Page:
Two hours later, the girls and the steward returned to the mansion, well sated with candy extorted from ten different houses. They were chilled, in a good way, from the brisk cold wind blowing on their faces in the back of the sleigh. James brought the old mare and sleigh to a halt at the back kitchen door, and the girls piled out, running into the kitchen to show off their collection to the cook, the maids, and to their mother.
The kitchen was empty. “Hello, hello!” they called out, but there was no answer. “Hello, hello, where is everybody?” There should have been two or three people in the kitchen, but there was no one. The pot of chili was still steaming on the stove.
“Hello, mother, hello? Father?” There was no answer. “Hello, hello!” Nothing. The girls ran to the dining room, then to the parlor, then to the library where Father always spent his evenings reviewing the books of the company. There was no one.
“Hello, hello, is anyone here?” There was no answer.
“Riley,” Julia said, “what’s going on?” “I don’t know,” her sister answered, “but look, all the fireplaces are stoked, someone must have put wood in all of them just a few minutes ago. This is weird.”
“This is more than weird,” said Julia, “they must be playing a trick on us.”
“I’m scared,” cried the princess Morgan. “It’s ok,” said Riley, “we’ll find them,” as she tried to sooth her younger sister.
The girls were convinced that their parents and the mansion staff were hiding from them, but the silence of the building was disheartening, and all they could hear was the winter wind outside, and the crackling of the wood in the fireplaces in each room.
“Riley, let’s go upstairs, “said Julia. “James, James, would you come with us?” James was not there. “James,” Julia cried out, “where are you?” There was no one there. “Wasn’t he just with us,” asked Julia, “Wasn’t he with us in the kitchen?”
“I don’t know,” said Riley. “I’m not sure he came inside with us.”
“I’m scared,” cried Morgan.
The girls ran down the long hallway back to the massive kitchen. It was empty. “James, James, where are you?” He wasn’t there. They ran through the back door, the sleigh and mare where standing there in the falling snow, but James had disappeared.
The girls began to panic, running back into the kitchen and into the mansion’s grand hall-way.
“What was that!?” Julia cried, the goose bumps rising on her arm, and not from being cold. “What,” said Riley, “I don’t’ hear anything.” A sound traveled through the mansion, it could have been the wind outside that was now blowing fiercely. It was a howl, high pitched, loud, but not deafening. “I hear it now” said Riley, “what is that?”
The mansion turned cold, although all of the fireplaces were blazing. The girls turned colder. “Let’s go upstairs, altogether” said Julia, still in her witch costumer. The three girls slowly climbed the grand staircase, one of three in the mansion rising to the second floor. The howling of the wind grew. “Hello, hello!” They kept crying, but no one answered them.
“I’m scared!” said Morgan, “Yes,” said Julia, “I maybe a little scared too.”
They got to the second floor, and found nothing. “Search all of the bedrooms,” cried Julia. “No!” said Morgan, “I’m not going alone.”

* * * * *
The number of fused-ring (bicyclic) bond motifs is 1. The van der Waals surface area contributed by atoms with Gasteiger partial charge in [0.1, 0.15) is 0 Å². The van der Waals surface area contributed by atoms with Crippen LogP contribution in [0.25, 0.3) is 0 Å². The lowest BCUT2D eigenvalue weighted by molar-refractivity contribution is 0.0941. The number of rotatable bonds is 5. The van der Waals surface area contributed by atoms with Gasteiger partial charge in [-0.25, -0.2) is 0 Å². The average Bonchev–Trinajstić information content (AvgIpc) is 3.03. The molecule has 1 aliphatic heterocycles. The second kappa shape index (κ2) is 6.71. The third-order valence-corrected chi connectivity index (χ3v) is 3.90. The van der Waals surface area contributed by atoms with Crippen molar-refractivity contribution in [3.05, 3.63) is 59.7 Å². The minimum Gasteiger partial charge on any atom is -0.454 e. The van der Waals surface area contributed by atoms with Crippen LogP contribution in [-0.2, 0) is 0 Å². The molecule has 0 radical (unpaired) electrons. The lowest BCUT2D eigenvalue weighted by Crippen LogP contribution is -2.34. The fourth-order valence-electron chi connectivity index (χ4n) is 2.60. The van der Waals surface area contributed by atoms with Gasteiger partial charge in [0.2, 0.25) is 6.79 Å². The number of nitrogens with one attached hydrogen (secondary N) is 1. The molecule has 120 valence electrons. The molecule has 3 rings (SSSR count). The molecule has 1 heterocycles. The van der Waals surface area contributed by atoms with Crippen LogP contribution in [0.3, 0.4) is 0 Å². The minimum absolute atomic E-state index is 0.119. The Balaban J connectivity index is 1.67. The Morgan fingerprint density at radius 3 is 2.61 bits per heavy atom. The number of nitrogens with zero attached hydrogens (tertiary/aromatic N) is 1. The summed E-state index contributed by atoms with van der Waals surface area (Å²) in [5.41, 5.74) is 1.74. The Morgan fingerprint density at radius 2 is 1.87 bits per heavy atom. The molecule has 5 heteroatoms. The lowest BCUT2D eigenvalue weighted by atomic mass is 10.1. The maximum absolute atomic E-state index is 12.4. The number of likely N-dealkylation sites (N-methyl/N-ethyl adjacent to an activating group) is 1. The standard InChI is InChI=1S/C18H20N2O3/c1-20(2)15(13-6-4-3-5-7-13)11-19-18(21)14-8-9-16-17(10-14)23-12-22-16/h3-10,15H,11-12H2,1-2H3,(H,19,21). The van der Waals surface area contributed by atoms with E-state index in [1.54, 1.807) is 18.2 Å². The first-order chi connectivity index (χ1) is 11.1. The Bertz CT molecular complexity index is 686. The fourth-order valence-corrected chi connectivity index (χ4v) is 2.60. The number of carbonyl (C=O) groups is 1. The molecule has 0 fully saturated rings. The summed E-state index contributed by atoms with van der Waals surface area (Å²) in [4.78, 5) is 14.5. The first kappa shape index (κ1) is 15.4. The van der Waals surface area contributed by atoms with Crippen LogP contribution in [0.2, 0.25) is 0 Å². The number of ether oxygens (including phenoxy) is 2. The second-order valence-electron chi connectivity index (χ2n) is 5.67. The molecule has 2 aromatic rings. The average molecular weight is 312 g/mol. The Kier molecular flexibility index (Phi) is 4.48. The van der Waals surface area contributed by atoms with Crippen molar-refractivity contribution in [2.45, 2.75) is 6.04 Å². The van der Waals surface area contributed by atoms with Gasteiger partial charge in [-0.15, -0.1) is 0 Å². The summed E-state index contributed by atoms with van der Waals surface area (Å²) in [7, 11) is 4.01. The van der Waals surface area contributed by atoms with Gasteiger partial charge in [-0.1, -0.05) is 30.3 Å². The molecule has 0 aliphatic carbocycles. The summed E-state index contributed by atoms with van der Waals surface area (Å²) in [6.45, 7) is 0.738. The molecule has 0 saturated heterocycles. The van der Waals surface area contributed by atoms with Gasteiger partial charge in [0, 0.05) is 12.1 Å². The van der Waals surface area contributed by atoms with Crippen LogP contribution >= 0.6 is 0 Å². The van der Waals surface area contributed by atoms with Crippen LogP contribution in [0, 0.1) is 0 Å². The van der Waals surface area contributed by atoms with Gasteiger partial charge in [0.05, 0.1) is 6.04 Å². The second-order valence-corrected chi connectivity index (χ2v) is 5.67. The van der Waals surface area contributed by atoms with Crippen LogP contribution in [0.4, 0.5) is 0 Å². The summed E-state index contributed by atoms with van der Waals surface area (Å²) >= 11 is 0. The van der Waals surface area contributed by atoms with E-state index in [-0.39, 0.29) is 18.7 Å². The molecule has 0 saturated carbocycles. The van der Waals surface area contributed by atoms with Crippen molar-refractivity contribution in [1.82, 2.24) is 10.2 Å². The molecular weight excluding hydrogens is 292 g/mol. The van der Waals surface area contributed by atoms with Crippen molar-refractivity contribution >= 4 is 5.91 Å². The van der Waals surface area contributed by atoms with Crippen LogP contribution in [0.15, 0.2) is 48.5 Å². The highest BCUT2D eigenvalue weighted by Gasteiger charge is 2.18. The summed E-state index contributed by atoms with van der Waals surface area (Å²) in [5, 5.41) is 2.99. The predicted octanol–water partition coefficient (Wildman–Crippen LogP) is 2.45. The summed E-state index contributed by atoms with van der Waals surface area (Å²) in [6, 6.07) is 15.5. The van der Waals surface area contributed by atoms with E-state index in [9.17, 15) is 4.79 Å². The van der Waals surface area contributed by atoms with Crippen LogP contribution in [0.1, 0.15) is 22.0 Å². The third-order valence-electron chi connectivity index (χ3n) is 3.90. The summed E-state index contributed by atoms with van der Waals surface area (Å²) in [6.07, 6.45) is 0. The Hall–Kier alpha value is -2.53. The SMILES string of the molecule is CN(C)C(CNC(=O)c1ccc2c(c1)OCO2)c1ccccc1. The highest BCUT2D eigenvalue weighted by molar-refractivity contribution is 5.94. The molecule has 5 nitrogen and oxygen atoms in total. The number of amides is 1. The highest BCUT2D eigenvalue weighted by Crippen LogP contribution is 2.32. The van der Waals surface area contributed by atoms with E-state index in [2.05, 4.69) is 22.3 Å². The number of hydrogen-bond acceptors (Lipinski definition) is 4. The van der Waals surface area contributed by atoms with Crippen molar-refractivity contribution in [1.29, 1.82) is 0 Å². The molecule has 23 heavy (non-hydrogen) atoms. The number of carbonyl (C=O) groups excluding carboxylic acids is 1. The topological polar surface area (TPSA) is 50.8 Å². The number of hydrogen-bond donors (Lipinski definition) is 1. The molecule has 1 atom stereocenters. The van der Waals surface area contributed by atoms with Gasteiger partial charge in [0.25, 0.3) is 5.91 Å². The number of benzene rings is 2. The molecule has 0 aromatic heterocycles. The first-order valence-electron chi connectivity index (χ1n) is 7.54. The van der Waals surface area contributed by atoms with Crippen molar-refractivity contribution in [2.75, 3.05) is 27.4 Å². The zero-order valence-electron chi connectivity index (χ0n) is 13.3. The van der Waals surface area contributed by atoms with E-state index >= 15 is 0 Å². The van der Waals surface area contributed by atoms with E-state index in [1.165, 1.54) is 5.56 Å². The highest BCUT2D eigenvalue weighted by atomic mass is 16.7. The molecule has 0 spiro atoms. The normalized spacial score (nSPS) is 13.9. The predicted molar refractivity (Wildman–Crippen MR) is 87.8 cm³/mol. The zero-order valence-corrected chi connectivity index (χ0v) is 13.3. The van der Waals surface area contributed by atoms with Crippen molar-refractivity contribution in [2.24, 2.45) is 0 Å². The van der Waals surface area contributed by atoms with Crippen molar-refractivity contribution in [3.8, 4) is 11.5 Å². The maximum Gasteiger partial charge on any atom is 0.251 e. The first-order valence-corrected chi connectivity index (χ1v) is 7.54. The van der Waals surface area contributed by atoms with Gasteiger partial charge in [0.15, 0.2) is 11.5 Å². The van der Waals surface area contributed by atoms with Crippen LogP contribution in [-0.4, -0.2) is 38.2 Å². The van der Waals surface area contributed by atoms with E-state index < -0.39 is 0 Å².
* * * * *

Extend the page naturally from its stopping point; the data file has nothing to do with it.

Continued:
“OK, baby,” said her older sister, not really meaning it.
The three girls then ran room- to- room, all eight bedrooms, and covered the entire floor in just minutes. There was no one there. The fires were all burning brightly, and putting out a lot of heat.
The night grew darker, the winter storm building on the outside of the mansion.
“Hello, hello, where is everybody?” they cried. “This isn’t funny anymore, please come out!”
There was nothing. There was no one home.
The girls crept up to the third floor, where the maid’s rooms were, and the girls’ large playroom.
“Hello, hello!, where is everyone?”
There was no one. “How can this be,” asked Riley? “Where are they? Julia, I’m afraid too!”
“Wait, listen,” cried the witch, “Do you hear that?” What, said her sisters, what?
“Listen.” The girls heard it, a clunking noise, right below them, downstairs. “Quick! Let’s go down there.” They ran to the second floor, yelling for their parents, yelling for the maids, yelling for James the steward, yelling for anyone.
“In here,” said Julia, entering their parents’ bed chamber. They ran in, but the room was empty. No one was there. Morgan was crying, Riley was trying to calm her, but Riley was having a hard time too, keeping her fear down.
“Downstairs, quick,” cried the oldest sister, “I think they are in the library.” They ran to the bottom floor, and searched the library, then the kitchen once again. There was nothing.
They were standing in the kitchen, crying, when all three girls felt it, as if someone passed through the room, a rush of air pushing at them, the door to the outside slamming open, and the temperature of the room dropping by 40 degrees in an instant.
They were stunned. They screamed. They ran from the mansion as fast as they could get out of the kitchen door, not knowing what to expect next.
“And we never saw them again,” said Julia, 65 years later, “We never found out what happened to my parents, your great grandparents, or the ten people who were in the house that night. There was never a clue.”
They were sitting around a camp fire on the shore of Lake Reed, watching the evening fall, roasting a marshmallow, Julia and her three granddaughters.
“ I hear from them on occasion, I think, when I’m out here in the evening. I can look up at the old mansion over there , and I sometimes hear that clunk, and I sometimes feel that cold wind, and I sometimes hear that howling I heard so well that night. If I stay up late enough, I can sometimes see a dim light making its way through the hallways. I’m sure it is my mother still looking for us.
“Oh, look now, girls, look now.”
(c) 2010 Stephen J. MatlockThis publication is the exclusive property of Stephen J. Matlock and is protectedunder the US Copyright Act of 1976 and all other applicable international, federal, state and local laws. The contents of this post/story may not be reproduced as a whole or in part, by any means whatsoever, without consent of the author, Stephen J. Matlock. All rights reserved.